Video clip of “Deadliest warrior: Celtic warrior versus Persian Immortal”. The comparisons and simulations of Celtic vs. Immortal weapons systems, training and battle tactics suggest that the Immortals would have militarily prevailed over the Celts by a wide margin. 

While more studies are required to reach a definitive conclusion, it would appear at this juncture that had the Immortal Guards faced the Celts in battle, the Achaemenid Empire would most likely have gained territory at Celtic expense, in continental Europe. How far the Achaemenids would have advanced into Europe can only be guessed.


Images of Iranian Kurdistan

Below are select images of Iranian Kurdistan. For more on the topic and Kurds in general consult: The Kurds.


Iran-Kurdistan-DervishKurdish Sufi mystics partake in local Dervish ceremonies (Images  forwarded to Kavehfarrokh.com on July 14, 2013 by Dr. Mohammad Ala, winner of the 2013 Grand Prix Film Italia Award for the documentary work Immortality). Many of these rites resonate with ancient Iranian mystical cults (ie. Mithrasim, Zurvanism, etc.) which gave rise to movements such as those of Mazdak during the Sassanian Empire (224-651 CE) and Babak Khorramdin in Azarbaijan who led a major revolt in 816- 837 CE aimed at liberating Iran from the Abbasid Caliphate.

3-Taq-Bostan[Click to Enlarge] Investiture scene above the late Sassanian armored knight at the vault at Tagh-e Bostan. To the left stands Goddess Anahita with her right hand raised, holding a diadem of glory or “Farr” towards Khosrow II at center who receives a diadem with his right hand from Ahura-Mazda or the chief Magus. Anahita was a revered goddess of war among Sassanian warriors (Source: Shahyar Mahabadi, 2004).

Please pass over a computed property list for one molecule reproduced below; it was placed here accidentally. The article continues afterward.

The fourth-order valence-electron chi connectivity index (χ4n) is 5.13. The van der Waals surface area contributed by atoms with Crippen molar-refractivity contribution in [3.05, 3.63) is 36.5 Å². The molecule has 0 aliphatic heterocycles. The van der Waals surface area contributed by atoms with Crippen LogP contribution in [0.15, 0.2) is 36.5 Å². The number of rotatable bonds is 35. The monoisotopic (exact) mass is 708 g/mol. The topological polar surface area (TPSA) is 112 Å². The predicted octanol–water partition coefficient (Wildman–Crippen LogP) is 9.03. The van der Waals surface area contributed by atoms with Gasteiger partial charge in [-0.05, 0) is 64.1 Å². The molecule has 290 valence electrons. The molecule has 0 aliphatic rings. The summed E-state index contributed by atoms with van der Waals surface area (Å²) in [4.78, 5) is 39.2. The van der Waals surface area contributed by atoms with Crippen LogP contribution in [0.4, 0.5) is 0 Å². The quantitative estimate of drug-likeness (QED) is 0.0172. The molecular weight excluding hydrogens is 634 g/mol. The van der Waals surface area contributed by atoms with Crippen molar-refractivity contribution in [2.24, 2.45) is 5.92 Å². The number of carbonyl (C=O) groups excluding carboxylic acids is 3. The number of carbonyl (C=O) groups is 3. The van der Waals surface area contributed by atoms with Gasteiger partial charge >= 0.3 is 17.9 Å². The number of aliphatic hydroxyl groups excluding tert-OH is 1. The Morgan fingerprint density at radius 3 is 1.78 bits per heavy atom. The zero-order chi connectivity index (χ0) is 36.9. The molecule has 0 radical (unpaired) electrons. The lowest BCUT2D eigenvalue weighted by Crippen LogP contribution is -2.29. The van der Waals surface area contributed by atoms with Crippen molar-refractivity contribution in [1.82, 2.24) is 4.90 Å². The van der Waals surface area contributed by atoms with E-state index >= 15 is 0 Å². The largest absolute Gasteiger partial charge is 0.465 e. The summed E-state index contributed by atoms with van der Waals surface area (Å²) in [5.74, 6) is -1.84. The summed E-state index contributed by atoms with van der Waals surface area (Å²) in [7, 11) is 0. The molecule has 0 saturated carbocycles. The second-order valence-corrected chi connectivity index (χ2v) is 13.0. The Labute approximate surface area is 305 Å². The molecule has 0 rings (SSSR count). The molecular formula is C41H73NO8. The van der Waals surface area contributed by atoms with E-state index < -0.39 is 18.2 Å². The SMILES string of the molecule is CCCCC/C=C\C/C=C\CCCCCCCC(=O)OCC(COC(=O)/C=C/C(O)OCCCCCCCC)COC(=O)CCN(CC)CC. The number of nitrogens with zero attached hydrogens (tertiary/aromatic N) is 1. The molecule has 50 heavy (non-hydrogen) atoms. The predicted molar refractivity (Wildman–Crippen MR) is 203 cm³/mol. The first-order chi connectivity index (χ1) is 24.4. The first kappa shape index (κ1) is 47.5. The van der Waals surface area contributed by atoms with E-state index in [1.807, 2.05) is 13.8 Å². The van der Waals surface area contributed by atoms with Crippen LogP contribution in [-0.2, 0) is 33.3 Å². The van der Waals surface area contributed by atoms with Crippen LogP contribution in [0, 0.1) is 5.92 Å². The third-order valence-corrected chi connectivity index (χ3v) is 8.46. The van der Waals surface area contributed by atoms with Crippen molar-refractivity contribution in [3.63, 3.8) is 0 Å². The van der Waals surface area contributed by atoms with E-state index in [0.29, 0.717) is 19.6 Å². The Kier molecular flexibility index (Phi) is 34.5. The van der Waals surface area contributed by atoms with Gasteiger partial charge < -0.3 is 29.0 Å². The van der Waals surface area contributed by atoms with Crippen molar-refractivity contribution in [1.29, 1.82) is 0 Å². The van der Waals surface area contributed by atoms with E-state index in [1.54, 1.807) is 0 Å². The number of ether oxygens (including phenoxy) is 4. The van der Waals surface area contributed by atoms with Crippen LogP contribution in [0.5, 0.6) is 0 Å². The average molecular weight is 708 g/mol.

Girl from SanadajGirl from Sanadaj (Source: www.whoophy.com).

Heracles-vicinity of BisotunA carved image of Heracles, vicinity of Bisotun (Source: Turismo en Iran).

Iran Kurdistan04Village of Palangan at Dusk (Source: Amos Chapple of www.guardian.co.uk)

Angel-TBImage of an angelic figure at Taghe Bostan (Photo courtesy of Amiri-Parian).

iranian-kurd-talks-phone-mobile.siAn Iranian-Kurdish woman chats on her mobile phone in the city of Marivan in Iran’s Kurdistan province (Source: Reuters-Morteza Nikoubazl).

Anahita Temple-Kangavar[Click to Enlarge] The Anahita Temple at Kangāvar in Kermanshah Province. The Kangavar remains reveal a Hellenistic character at the edifice, with Iranian architectural designs. The column base for example, features very large dimensions measuring at just over 200m on a side. This combined with the site’s megalithic foundations, are harking back to the Achaemenid tradition of stone platforms, which are distinctly Persian in character (Source: Trek Earth).

kermanshah jamshid hotelThe Jamshid Hotel at Kermanshah (Source: www.key2persia.com)


Voices of Friendship: Soprano Carolina Ghigliazza and Iranian Maestro Sattar

The interview below was originally published in the WAALM Diplomatic Journal. The United Nations affiliated organization ACUNS has noted that The World Academy of Arts, Literature and Media – WAALM was nominated for the Nobel Peace Prize in 2011 (see also the Persianesque on-line Journal).


WAALM recently announced that a music project called “Dare To Live / Vivere” is on its way, which yet again it can assist the establishment of Cultural Diplomacy and promotion of Human Values. To listen to the musical piece, “Dare To Live / Vivere” , kindly click on the poster below:


Now we are with Carolina Ghigliazza, a beautiful Soprano from Argentina, who is one of the contributing vocal artists to this nice piece of music.


DJ: Carolina, welcome to 6Qs

CG: My pleasure.

Q1. What made you to become a singer?

CG: Since I was a little girl I knew I wanted to become a singer and I have never thought to go for a different career. As the matter of fact, I made a strong commitment, dedication and effort to study music with great masters and tried to improve day by day, and now that I look back, I can say it worth it.